My visit to the Berlin Wall

This being the 30th anniversary of the fall of the Berlin Wall, I thought I might tell the story when I was there myself. I was hitchhiking in Europe in 1973 and as we were at the East German border already, thought we (me and my girlfriend) might head off to Berlin by hitching along the highway from the West German border into Berlin. A longish way, but if you were picked up a ride at all, there was only one destination the driver would have been heading for. And we ended up being picked up by a man in a Mercedes, so that an hour and a half or so later, we were in Berlin. And the moment we exited the car, in the dead centre of West Berlin, right on the Kurfürstendamm, we were approached by three members of the American military who took out a joint which we smoked right there and then. Welcome to Berlin.

West Berlin was quite an adventure in so many ways, but I will stick to the main event which was to go to the Wall, and then afterwards to travel into East Berlin. Now I must confess that at the time, I was a very long-haired person, which in those days was something of a novelty, specially in Europe. So we went to the Wall, got up on the observation deck, looked through binoculars into this no-mans-land space between the two walls (both built by the East Germans so that they could trap anyone caught in the middle – barbed wire everywhere). I then looked over at the watchtower about 100 metres off in the distance in which there were two East German guards with their own binoculars looking back at me.

The next day – and how surprisingly vivid these memories are – we crossed over at the one checkpoint where crossings were permitted. To leave the Allied section for the Soviet Zone was nothing at all. You just went over the line and no one would stop you. But then there was the East German border where we each first had to change ten marks (which was actually real money back then) into the worthless East German currency. And then we got to the border guard who checked our passports who, when he looked at my passport photo and then at me, reached out and swept the hair from my face to make sure it was really me and that was really my passport. And with the passport stamped and the money exchanged – and this might have taken an hour or so – we went towards the gate into East Berlin.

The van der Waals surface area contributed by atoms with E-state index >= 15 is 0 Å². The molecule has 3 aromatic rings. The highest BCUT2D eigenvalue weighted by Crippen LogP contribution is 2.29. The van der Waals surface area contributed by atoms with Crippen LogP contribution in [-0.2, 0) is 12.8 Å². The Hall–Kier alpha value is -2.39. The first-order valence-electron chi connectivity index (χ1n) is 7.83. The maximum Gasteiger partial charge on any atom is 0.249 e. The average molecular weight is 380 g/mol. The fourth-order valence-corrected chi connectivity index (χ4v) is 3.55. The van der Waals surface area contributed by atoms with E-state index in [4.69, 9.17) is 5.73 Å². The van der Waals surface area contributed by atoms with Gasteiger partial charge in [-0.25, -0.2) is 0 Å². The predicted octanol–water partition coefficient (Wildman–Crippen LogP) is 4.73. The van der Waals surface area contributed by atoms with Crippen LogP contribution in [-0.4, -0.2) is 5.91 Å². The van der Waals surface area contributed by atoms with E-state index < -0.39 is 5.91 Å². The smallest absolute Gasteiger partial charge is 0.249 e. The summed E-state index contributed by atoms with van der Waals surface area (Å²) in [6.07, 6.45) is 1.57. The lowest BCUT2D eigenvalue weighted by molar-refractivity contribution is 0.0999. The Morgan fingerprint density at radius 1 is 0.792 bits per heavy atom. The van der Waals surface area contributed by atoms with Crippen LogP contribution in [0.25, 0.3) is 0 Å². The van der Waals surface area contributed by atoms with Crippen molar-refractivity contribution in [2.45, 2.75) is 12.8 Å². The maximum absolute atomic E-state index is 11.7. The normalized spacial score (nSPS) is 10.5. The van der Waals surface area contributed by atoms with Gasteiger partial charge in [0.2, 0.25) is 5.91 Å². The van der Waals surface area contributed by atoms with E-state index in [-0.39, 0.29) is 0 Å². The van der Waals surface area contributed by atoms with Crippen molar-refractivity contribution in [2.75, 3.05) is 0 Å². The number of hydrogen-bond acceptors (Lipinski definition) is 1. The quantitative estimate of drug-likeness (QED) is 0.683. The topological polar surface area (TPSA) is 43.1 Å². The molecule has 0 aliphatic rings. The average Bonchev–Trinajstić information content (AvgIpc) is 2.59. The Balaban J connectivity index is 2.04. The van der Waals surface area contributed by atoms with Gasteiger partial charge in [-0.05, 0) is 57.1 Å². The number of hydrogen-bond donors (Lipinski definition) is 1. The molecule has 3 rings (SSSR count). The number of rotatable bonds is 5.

And before we exited, there to greet us was a very upbeat official greeter from East Germany who spoke with a French Canadian accent. Incredible, I said, how did you end up speaking English with a French Canadian accent? Because, he said, he had been a prisoner of war in Quebec.

Then into East Berlin where we went first to the dreariest coffee shop I have ever seen. Near the wall, but the first place you could go to. If you wanted to demonstrate how awful communism is, that was the way to do it, and it did it very well.

Then past all of the buildings that were along the border wall, that were relics of the old German Reich. Every building still had bullet holes and chipped stone from the rifle fire that were relics from a war that had ended 28 years before. Nothing of the kind remained in the western half of the city.

Then went to the museum of course which I remember little of. But what is indelible was the War Memorial for which the changing of the guard was the highlight. I stuck around to watch it at least twice, and maybe even one more time after that. Was it at the museum, I don’t know. But what got me was that even with only two guards going and two guards plus their commander coming out and then returning, the goose-stepping of just five soldiers made the entire square shake. Have just found a video someone must have taken back then, but the sound quality gives you no sense of any of it. What an entire army must have sounded like would have been incredible.

Then as night fell, back through the gate which you had to get through by 6:00 pm or something. But along the way there were all kinds of men dressed in black who wanted to change money and would speak to you out of the side of their mouths and in very subdued tones. But with the unimaginable creepiness of it, there was no way I would have ever talked to any of them, never mind attempted to change money.

Whether this was an important part of my education in turning my back on the left, it was no doubt part of it. Communism is gone, but there are always enough crazies around who want to put it back. Dark, dark times, now gone, but you never know your future. There are always people stupid enough to give others genuine power who promise paradise on earth, or at least free stuff, but will only put you in chains. This is a bit of a reminder of what it’s like, but you know what, there are still socialists everywhere who think, this time it will be different.

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